- Hand-draw your graph. Connect the data points that are in succession (i.e., blade numbers 2,3,4 would be connected, but 2, 6 and 12 would not).
To show ownership of your results and graphs, it's important to show a sample of the calculations that you have used in your experiment. In this case I have used averages, as well as bounce efficiency calculations.
Average = Sum of the trials / number of trials
Average bounce height = (0.175m + 0.180m + 0.205m) / 3
Bounce efficiency = Bounce height / drop height x 100%
= 0.187m / 0.500m x 100%
Note that the table and graphs are labelled (table 1, graph 1) this is important for clarity when you refer to the results found during the discussion section.
It was expected that the bounce height will increase as drop height increases, but will not be quite as high as the original drop height and the resulting bounce efficiency will remain relatively consistent throughout the drop height range. This was because as the ball was dropped from greater heights the gravitational potential energy increased simultaneously, which could then be converted back into kinetic energy as the ball bounced back.
Examine your results. Use them to answer your aim. What do your results show? Which number/length was the best for the STELR model wind turbine? (STELR booklet, Q2, p.52)
The results from the investigation indicated that the bounce efficiency did not change dramatically as the drop height was increased, however the trend line from graph 1 appears to show a slight decline as the drop height is increased. This trend implies that shorter drop heights are more efficient than larger drop heights. This could be due to the limits of the tennis ball to store kinetic energy as elastic potential energy because it requires increasingly greater amounts of force is to continue to squash the ball by the same amount when it lands. For example, it is easier to squash the ball a little, than it is to squash the ball to half its original height, due to an increase in air pressure inside the ball when squashed.
How reliable do you think your results were? Discuss. How could you modify your procedure to make your results more reliable? (STELR, box 6 & 7, p.54)
The reliability of the experiment was limited to the method which the bounce height was measured. Since the tennis ball reached its apex height on the rebound at a high speed, it was difficult to measure with adequate precision with sight alone. Parallax errors were difficult to avoid as the bounce height was slightly different for each trial. To improve the reliability of the results for this experiment, one could use high speed video captures which could be slowed down to measure accurately against the ruler in the background. The original drop height also varied to a degree due to the nature of releasing the tennis ball by hand. This drop height could be standardised by using a mechanical mechanism in which to drop the ball at consistent heights, such as rolling the ball down an elevated ramp onto the floor.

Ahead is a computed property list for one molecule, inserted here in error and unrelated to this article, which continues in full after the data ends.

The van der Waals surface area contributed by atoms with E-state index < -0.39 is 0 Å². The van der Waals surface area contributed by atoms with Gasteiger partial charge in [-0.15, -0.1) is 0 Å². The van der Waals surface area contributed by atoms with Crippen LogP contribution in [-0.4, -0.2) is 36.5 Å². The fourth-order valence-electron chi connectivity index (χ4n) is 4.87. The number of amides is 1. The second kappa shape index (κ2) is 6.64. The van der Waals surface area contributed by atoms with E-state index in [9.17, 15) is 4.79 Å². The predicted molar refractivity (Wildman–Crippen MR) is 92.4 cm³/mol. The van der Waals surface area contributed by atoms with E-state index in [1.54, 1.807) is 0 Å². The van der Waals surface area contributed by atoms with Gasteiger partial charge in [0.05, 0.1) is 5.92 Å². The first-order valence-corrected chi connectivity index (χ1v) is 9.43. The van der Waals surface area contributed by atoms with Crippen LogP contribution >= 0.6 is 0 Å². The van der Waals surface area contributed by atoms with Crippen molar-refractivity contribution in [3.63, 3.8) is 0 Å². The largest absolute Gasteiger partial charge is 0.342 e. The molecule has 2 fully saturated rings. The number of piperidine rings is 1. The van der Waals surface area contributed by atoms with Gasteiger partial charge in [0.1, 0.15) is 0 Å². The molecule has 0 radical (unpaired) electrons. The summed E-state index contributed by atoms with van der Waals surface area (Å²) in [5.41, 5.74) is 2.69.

What is one modification you would make to how you conducted the experiment, in light of your experience? (STELR booklet, Q3, p.52)
In light of the recent experience gained through this experiment, it is apparent that three data points are not sufficient to draw a conclusive trend line, as it is difficult to currently tell whether the trend is linear (straight) or perhaps curved. Future experiments should investigate the bounce efficiency over a greater number of drop heights to provide more data points to map out the trend.
What are the implications of your findings for commercial wind mills? (STELR booklet, Q4, p.52)
There are limited applications of these findings to commercial purposes, unless one would need to estimate the height at which an object would bounce from vast drop heights. This could be done by calculating the bounce efficiency of the object at smaller heights, and extrapolated using the efficiency to find the estimated bounce height. This could apply to space rover landings that use airbags to reduce impact upon planetary surfaces, where bounce height could affect the final landing location.
The aim of the investigation was to determine the bounce efficiency of a tennis ball at varying heights and it was hypothesised that as the drop height was increased, so too will the bounce height due to the extra gravitational potential energy being added with an increase of drop height. The findings indicated subtle changes occur in the bounce efficiency of the tennis ball ranging from 37.3% to 32.9%, but with an overall decline in the chosen linear trend line. The results of the experiment support the hypothesis that as drop height increases, so too will the bounce height due to an increase in gravitational potential energy, however the bounce efficiency remained relatively consistent.